Update: Here are the portions of the transcript from Mohler’s appearance on Larry King Live in which he speaks. You can find the whole transcript here:
KING: As we come back, we show you that scene in eastern Jerusalem. The scene purported to be of the tomb of Jesus Christ and family members. James Cameron, the Oscar-winning filmmaker, is the executive producer. Simcha Jacobovici is the Emmy award-winning documentarian and the director, producer and writer of “The Lost Tomb of Jesus” that airs Sunday night on Discovery Channel. We are joined now in Louisville, Kentucky, by Dr. Albert Mohler Jr., president, Southern Baptist Theological Seminary.
Since so much of your faith is belief, no one has all of the facts in front of them, Dr. Mohler, what do you make of this startling discovery, if it is what it is?
ALBERT MOHLER JR., PRES., SOUTHERN BAPTIST THEOLOGICAL SEMINARY: Well, it is only startling in terms of the sensationalism, I think, of public relations here. You are talking about a tomb that was discovered, as you said, well over two decades ago. The archaeologists there in Israel, who are the closest to this, have the greatest expertise, are not only looking at this with skepticism, but basically dismissing its claims.
You are talking about frankly trying to dress up an old documentary, the BBC did something like this over a decade ago, with this kind of supposed statistical research and DNA testing. The DNA testing is to me the most laughable aspect of all of this. I mean, frankly, there could be a thousand, thousand different explanations for whatever DNA pattern they could find.
No one has the DNA of Mary. You know, trying to bring this into a modern crime investigation is like trying to go back and figure out who exactly put the first dagger into Julius Caesar. It’s impossible.
KING: Dr. Mohler, aren’t you, as an intelligent person, open to the possibility of new things? We have modern technology. Things can be discovered now we never knew about. DNA was not known 25 years ago.
MOHLER: Well, that’s true. But, again, you have to have a basis of a DNA sample that would make any sense. I mean, here you’re talking about some people in a tomb who are related, and some, at least one, who was not. That can be explained by, frankly, by any kind of marriage, you would expect that to be the case.
When it comes down to new discoveries and new technology, there is no technology. There is no time machine here that is going to take us back to the First Century and actually tell us what happened there.
I’m going to base my beliefs on the scriptures which hold together far better than the kind of farcical documentary we are talking about here, throwing in a little bit of statistics. I mean, you’re talking about the most common names, especially the most common male names, also frankly, female with the name Mary, you’re talking about anything that could be found just about anywhere.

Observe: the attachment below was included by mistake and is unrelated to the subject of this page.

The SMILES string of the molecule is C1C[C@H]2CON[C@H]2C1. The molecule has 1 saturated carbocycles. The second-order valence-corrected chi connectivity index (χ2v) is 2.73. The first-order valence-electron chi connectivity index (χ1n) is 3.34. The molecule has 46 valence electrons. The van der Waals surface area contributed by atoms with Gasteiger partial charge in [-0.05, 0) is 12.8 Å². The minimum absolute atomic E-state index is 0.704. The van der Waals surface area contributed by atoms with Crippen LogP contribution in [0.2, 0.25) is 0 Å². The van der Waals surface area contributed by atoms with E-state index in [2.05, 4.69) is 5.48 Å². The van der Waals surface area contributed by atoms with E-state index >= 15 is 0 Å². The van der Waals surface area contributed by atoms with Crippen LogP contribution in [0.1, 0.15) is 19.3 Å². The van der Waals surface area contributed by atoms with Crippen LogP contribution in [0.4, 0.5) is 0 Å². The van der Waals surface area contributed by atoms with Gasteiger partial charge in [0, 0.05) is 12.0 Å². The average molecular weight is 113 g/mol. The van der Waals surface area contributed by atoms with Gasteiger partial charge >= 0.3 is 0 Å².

And then there are some rather really far-fetched claims. I mean, after all, you’re talking about a poor, peasant family from Nazareth with an ancestral heritage in Bethlehem. There’s no logical reason why their bones should end up in a middle class tomb in Jerusalem.
KING: This documentary will air on March 4th, Sunday. Dr. Mohler, Dr. Tabor is certainly a renowned theologian and student of all of this, been studying it all of his life, why not be open to at least think about it, talk about it, look at it? Don’t you want to inquire or just not accept anything that is introduced?
MOHLER: Well, you have to accept the first part of any question. What kind of evidence could possibly be adduced that would make any sense in this? And the DNA evidence, even the statistical evidence given the preponderance of the names that are found in the ancient Near East, especially in the area we now call Israel, I mean, this kind of thing would be laughed out of court.
And frankly, I’m a bit surprised by Dr. Tabor’s, at least, qualified endorsement of this, given the fact that this appears to me to be at least very inconsistent what he’s arguing in his own book about Jesus not being the son of Joseph, which, by the way, we Christians don’t hold either. But he’s never known as the son of Joseph in terms of early Christian witness, he is never mentioned that way.